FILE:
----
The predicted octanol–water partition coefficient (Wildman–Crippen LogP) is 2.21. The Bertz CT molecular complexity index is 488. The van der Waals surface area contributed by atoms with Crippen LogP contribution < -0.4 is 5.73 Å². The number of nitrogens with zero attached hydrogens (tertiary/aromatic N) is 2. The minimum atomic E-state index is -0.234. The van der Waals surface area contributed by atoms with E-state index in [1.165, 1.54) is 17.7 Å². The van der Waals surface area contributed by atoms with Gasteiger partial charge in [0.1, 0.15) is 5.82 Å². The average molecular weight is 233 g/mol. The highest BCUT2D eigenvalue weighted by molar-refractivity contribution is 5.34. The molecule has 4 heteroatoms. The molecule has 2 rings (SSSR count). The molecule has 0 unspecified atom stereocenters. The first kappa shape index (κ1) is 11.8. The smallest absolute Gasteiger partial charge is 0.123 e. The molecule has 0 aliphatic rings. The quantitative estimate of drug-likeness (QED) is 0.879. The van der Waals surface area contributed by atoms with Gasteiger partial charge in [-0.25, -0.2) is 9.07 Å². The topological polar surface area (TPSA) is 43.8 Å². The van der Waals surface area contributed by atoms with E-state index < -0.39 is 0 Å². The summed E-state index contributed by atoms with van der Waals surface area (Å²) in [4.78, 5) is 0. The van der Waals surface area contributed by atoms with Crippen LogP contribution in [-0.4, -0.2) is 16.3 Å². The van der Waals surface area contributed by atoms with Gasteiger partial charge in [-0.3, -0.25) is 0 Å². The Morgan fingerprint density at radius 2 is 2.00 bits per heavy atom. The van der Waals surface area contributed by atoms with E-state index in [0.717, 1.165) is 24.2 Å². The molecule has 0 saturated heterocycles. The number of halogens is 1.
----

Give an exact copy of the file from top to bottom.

The predicted octanol–water partition coefficient (Wildman–Crippen LogP) is 2.21. The Bertz CT molecular complexity index is 488. The van der Waals surface area contributed by atoms with Crippen LogP contribution < -0.4 is 5.73 Å². The number of nitrogens with zero attached hydrogens (tertiary/aromatic N) is 2. The minimum atomic E-state index is -0.234. The van der Waals surface area contributed by atoms with E-state index in [1.165, 1.54) is 17.7 Å². The van der Waals surface area contributed by atoms with Gasteiger partial charge in [0.1, 0.15) is 5.82 Å². The average molecular weight is 233 g/mol. The highest BCUT2D eigenvalue weighted by molar-refractivity contribution is 5.34. The molecule has 4 heteroatoms. The molecule has 2 rings (SSSR count). The molecule has 0 unspecified atom stereocenters. The first kappa shape index (κ1) is 11.8. The smallest absolute Gasteiger partial charge is 0.123 e. The molecule has 0 aliphatic rings. The quantitative estimate of drug-likeness (QED) is 0.879. The van der Waals surface area contributed by atoms with Gasteiger partial charge in [-0.25, -0.2) is 9.07 Å². The topological polar surface area (TPSA) is 43.8 Å². The van der Waals surface area contributed by atoms with E-state index < -0.39 is 0 Å². The summed E-state index contributed by atoms with van der Waals surface area (Å²) in [4.78, 5) is 0. The van der Waals surface area contributed by atoms with Crippen LogP contribution in [-0.4, -0.2) is 16.3 Å². The van der Waals surface area contributed by atoms with Gasteiger partial charge in [-0.3, -0.25) is 0 Å². The Morgan fingerprint density at radius 2 is 2.00 bits per heavy atom. The van der Waals surface area contributed by atoms with E-state index in [0.717, 1.165) is 24.2 Å². The molecule has 0 saturated heterocycles. The number of halogens is 1.